Memetic Mutation: Discussion on Bloodlines online will eventually lead to someone saying "Time to re-install," with a demotivational poster explaining it perfectly: "Bloodlines: Everytime you mention it, someone WILL install it."
Think you can breeze through the haunted hotel level because you're a big, scary vampire? You're wrong.
Near the end of the game, you essentially have to run through hostile territory to get to the cab driver you've been relying on to drive you around through the whole game, so he can take you to safety. If you play as a Malkavian (the insane seers), as soon as you get inside all of your dialogue options are along the lines of "Oh no." You're simply met with a cold stare, and all you can do is scream and beg to be let out as you realize you're being driven around by Caine, the First Vampire, and have been this whole time.
Scrappy Level: Friggin' sewers... Not only are they the worst kind of Marathon Level, one which comes on the heels of a whole other level with its own boss fight, not only are they an unintuitive maze, and not only are there Goddamn Bats every few feet, Demonic Spiders every few yards, and Degraded Bossesin the same dungeon where they appear as proper boss fights, but there is no opportunity to replenish your blood supply through any of it, short of a rapidly-dwindling supply of rats. If you don't have either Pisha's blood-collection artifact or a generous supply of blood packs, you're going to be in a lot of trouble, very fast, especially if you're a Ventrue, who can't even use the rats. (There are a couple of points at which you can leave the sewers to heal your wounds and replenish your supplies, but when the big selling point of a level is that you can get the fuck away from it, you know you've got a rare vintage of scrappiness). The sewers are also a Scrappy Level from a narrative point of view, since they constitute a dramatic end to the majority of the story- and character-based portions of the game, and an equally dramatic beginning to its long, slow, agonizing slide into endless combat, which continues without relief (except for Chinatown, which itself is the shortest and least open of the main hubs) to the very end.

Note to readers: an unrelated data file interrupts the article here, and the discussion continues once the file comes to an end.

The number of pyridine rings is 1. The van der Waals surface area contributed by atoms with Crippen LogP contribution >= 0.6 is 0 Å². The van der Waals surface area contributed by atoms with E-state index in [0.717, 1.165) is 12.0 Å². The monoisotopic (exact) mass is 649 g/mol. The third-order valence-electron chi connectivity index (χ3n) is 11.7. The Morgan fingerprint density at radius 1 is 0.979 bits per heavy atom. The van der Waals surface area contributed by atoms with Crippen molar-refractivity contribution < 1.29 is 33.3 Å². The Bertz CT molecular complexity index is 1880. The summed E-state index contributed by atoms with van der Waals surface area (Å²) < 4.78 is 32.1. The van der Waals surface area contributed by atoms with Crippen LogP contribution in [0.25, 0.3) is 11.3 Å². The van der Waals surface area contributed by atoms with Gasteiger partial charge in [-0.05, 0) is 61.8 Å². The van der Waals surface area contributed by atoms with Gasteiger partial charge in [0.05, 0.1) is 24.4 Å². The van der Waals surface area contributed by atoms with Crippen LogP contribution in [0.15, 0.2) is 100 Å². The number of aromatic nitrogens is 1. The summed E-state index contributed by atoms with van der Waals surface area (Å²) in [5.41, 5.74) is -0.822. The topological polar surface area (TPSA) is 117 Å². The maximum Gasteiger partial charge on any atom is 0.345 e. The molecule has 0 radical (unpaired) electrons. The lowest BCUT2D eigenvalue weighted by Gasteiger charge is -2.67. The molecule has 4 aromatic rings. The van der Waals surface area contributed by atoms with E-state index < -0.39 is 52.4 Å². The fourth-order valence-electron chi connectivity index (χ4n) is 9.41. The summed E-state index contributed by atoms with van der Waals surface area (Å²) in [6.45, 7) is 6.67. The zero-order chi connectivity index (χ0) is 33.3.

The museum level as well. It's starts off rather simple until you get to the lower levels. Now you've got cameras that sound alarms if you get caught in their paths. You can disable the cameras by using the computer in the security booth, but there's a guard inside. If you don't have any Disciplines to incapacitate him without killing him, you're going to have a hell of a time trying to manuever around the cameras and the guards patrolling the area.
Also the Elizabeth Dane if you're not a Nosferatu or a Malkavian (hence gifted with Obfuscate). Sure, you can still massacre anyone, but you get penalized.
The Dane is not so bad if you are halfway decent in Persuasion and Hacking (which you should be anyway). You can persuade the first guard to give you the police report and call away another guard, then you just need to sneak into the cabin, hack the doors and the cameras, take the ledger and off you go. Without even coming close to another guard.
Even without Obfuscate if you managed to persuade the first guard but screw up (i.e. take too long and the guard is back at his post) you can just run right by him, pistols aren't going to drop you that fast and you can still avoid killing anyone.
Defending the graveyard from a zombie horde. There are literally hundreds of zombies, they take forever to kill, and the two gates you have to defend are very far apart, and you automatically fail if even one zombie breaks through. Let's just say that many players take up Romero's offer to get him a hooker just to avoid the sheer pain of the graveyard level.
Tear Jerker: Quite a few. One section of the Fun With Pestilence quest in particular: "I'm a friend of Paul's. He just wanted me to come and check up on you."
Ugly Cute: Of all things, Mitnick the hacker Nosferatu. Unlike the other members of the clan, he looks like a perfectly normal 20-something aside from pointed ears and baldness. Some dialogue implies that Mitnick somehow became more attractive after becoming a Nosferatu.
Which raises the question of how ugly he must have been before he was turned.
Even the other male Nosferatu don't look horrible, with a hood they could easily live in LA. The male PC Nosferatu is arguably the ugliest of them. However, the FEMALE Nosferatu (PC or NPC) are utterly horrific.
With the possible exception of Imalia, who's just bald and a funny colour.